If your only association with succotash is a disgruntled Looney Toons character, you're in for a treat. Succotash is an easy-to-prepare, tasty dish that's rather filling and capable of meeting several nutritional requirements. In fact, due to the availability and low cost of the ingredients, succotash was a popular dish during the U.S. Great Depression, and it's a good thing, considering that this simple meal can provide some of the essential amino acids. Traditionally made with sweet corn and lima beans, succotash is getting a fun update here with the inclusion of edamame. It's a little ironic that I rarely eat edamame in its whole form but consume its derivatives on a near-daily basis. Tempeh and tofu, which are both made from soybeans, are a staple ingredient for me since they provide protein, calcium, B-vitamins, etc. So there's really no particular reason why edamame isn't on my radar, but since I made this observation, I've vowed to make an effort to incorporate it into my meals, including this variation of succotash. I firmly believe that variety is the cornerstone of a healthy lifestyle, and trying new things is a great way to get a wide spectrum of nutrients into one's diet. Whether you've never tried edamame or it's your favorite protein source, I hope you find some inspiration in this bright, flavorful succotash.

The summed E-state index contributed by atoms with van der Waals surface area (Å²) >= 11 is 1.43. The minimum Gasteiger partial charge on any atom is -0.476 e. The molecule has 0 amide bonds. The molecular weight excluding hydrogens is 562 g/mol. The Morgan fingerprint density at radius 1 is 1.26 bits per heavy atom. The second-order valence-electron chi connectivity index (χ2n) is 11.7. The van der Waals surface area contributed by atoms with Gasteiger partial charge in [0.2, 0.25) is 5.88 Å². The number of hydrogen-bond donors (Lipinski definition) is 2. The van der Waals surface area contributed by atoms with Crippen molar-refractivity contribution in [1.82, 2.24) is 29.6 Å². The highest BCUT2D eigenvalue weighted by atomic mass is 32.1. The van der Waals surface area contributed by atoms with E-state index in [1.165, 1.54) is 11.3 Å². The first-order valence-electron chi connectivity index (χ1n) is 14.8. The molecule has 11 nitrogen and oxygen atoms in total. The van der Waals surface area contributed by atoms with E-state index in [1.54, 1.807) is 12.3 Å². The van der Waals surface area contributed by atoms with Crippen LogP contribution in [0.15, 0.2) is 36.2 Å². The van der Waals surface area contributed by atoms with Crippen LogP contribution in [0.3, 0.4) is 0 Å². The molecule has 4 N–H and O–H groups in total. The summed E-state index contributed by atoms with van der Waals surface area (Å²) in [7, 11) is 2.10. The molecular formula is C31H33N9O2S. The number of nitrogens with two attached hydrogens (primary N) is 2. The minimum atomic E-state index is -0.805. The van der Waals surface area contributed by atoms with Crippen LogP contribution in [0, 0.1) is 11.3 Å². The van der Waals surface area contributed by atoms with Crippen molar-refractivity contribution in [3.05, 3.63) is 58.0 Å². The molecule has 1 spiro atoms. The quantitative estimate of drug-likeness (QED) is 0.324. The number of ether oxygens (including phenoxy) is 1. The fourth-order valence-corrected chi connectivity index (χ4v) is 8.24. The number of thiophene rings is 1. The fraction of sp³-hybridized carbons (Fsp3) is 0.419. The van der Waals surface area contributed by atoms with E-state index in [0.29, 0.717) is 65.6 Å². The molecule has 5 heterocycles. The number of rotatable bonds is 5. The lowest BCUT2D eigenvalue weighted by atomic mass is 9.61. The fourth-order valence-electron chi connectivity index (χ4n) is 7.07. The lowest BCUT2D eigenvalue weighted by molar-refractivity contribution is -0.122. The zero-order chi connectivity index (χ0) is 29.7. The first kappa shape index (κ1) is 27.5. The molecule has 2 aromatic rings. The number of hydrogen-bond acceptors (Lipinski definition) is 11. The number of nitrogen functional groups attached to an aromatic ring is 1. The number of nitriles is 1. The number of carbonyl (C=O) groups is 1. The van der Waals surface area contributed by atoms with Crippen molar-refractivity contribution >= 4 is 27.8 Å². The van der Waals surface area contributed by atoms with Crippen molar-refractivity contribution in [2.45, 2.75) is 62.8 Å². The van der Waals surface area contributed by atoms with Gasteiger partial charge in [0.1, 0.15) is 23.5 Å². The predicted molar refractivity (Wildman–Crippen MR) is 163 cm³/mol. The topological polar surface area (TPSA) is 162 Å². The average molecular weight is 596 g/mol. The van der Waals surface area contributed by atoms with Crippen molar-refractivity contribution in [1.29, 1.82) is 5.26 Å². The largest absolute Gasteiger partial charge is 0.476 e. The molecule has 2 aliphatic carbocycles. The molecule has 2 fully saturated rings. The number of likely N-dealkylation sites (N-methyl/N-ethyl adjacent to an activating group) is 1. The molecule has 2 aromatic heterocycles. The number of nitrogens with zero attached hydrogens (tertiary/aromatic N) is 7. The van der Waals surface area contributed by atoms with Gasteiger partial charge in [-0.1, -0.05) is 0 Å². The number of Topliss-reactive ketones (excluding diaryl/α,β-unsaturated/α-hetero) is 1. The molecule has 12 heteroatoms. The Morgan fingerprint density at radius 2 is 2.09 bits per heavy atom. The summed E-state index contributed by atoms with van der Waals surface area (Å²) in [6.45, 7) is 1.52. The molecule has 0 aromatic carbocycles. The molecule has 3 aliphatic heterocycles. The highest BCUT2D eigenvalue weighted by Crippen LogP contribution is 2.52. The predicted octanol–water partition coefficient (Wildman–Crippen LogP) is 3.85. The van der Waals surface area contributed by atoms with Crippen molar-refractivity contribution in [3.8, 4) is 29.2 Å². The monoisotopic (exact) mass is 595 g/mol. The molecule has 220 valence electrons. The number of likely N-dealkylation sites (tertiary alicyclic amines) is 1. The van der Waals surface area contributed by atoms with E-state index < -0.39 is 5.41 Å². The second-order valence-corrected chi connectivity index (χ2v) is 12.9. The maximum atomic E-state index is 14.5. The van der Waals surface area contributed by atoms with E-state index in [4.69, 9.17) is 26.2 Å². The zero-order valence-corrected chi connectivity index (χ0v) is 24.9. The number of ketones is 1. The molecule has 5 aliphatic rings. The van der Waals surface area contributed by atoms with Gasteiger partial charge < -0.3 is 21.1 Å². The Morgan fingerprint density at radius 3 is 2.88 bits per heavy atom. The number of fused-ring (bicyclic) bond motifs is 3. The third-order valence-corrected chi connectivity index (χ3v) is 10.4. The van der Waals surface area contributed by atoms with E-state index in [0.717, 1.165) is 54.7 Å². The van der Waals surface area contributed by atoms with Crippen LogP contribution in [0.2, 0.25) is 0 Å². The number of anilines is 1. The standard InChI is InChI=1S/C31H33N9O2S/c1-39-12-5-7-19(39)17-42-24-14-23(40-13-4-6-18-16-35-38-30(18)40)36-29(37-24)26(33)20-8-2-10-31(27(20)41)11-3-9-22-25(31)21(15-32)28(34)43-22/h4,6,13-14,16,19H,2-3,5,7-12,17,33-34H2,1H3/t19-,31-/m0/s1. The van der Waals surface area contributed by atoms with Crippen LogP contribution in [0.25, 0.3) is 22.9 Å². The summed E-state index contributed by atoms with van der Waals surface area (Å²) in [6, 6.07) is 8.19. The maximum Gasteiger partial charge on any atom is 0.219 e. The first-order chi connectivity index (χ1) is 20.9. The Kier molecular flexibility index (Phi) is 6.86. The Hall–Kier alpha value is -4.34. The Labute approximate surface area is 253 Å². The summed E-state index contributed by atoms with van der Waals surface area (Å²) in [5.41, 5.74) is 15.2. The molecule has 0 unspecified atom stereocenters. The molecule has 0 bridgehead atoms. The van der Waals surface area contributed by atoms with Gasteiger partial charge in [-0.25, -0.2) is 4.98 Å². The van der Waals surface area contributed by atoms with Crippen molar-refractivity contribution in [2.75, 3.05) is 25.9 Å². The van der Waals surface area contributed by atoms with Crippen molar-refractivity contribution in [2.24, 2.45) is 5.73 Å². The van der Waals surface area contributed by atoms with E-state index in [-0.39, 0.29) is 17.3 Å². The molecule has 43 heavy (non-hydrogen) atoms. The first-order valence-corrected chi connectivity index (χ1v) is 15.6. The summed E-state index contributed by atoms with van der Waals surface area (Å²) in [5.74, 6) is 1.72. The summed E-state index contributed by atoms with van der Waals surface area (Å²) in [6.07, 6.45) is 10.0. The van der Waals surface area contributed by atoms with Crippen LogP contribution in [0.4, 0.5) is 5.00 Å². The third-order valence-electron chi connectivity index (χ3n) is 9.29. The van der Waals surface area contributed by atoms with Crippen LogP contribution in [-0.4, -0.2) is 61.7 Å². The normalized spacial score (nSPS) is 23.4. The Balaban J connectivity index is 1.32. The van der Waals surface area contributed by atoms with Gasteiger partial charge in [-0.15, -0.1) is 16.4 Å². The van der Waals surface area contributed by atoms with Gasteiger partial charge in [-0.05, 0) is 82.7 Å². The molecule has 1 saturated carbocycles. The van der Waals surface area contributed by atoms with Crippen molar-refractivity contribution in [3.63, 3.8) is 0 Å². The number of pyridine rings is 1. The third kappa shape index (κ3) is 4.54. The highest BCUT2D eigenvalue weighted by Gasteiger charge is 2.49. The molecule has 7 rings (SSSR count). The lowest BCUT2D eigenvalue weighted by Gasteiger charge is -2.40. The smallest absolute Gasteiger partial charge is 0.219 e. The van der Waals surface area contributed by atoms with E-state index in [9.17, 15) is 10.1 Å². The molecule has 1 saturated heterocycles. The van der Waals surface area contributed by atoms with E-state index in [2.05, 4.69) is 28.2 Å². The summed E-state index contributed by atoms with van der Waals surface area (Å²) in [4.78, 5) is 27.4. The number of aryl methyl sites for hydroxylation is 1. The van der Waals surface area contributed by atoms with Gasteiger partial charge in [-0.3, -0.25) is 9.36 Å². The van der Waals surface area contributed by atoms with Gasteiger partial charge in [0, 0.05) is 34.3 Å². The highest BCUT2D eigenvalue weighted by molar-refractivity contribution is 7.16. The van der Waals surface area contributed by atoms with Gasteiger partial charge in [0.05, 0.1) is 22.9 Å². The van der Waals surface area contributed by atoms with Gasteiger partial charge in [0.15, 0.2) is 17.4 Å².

YIELDS 4 servings
- 1 tablespoon + 1 teaspoon olive oil, divided
- 1 small shallot, diced
- 3 garlic cloves, minced
- 1 teaspoon dried thyme
- 1 1/2 cups frozen or fresh corn kernels
- 1 1/2 cups frozen or fresh shelled edamame
- 2-3 cups arugula
- 1 tablespoon lemon juice
- Salt and pepper, to taste
1. Heat olive oil in a large skillet over medium-high heat. Add shallot and sauté for 2-3 minutes, until soft and fragrant. Add garlic and sauté for another minute. 2. Add thyme and stir to combine. Add corn and edamame to skillet and cook for 5-8 minutes or until heated through. Once heated, add salt and pepper to taste. 3. Remove skillet from heat and top with arugula. Put a lid on the skillet to allow the arugula to wilt, about 5 minutes. Remove the lid and stir in the lemon juice and remaining teaspoon of olive oil, tossing to coat. Season with salt and pepper to taste. 4. Serve succotash, preferably with crusty bread!
Also by Molly: Vegan Balsamic Quinoa Salad
Related: Ginger Sesame Edamame Dip
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Photos: Molly Lansdowne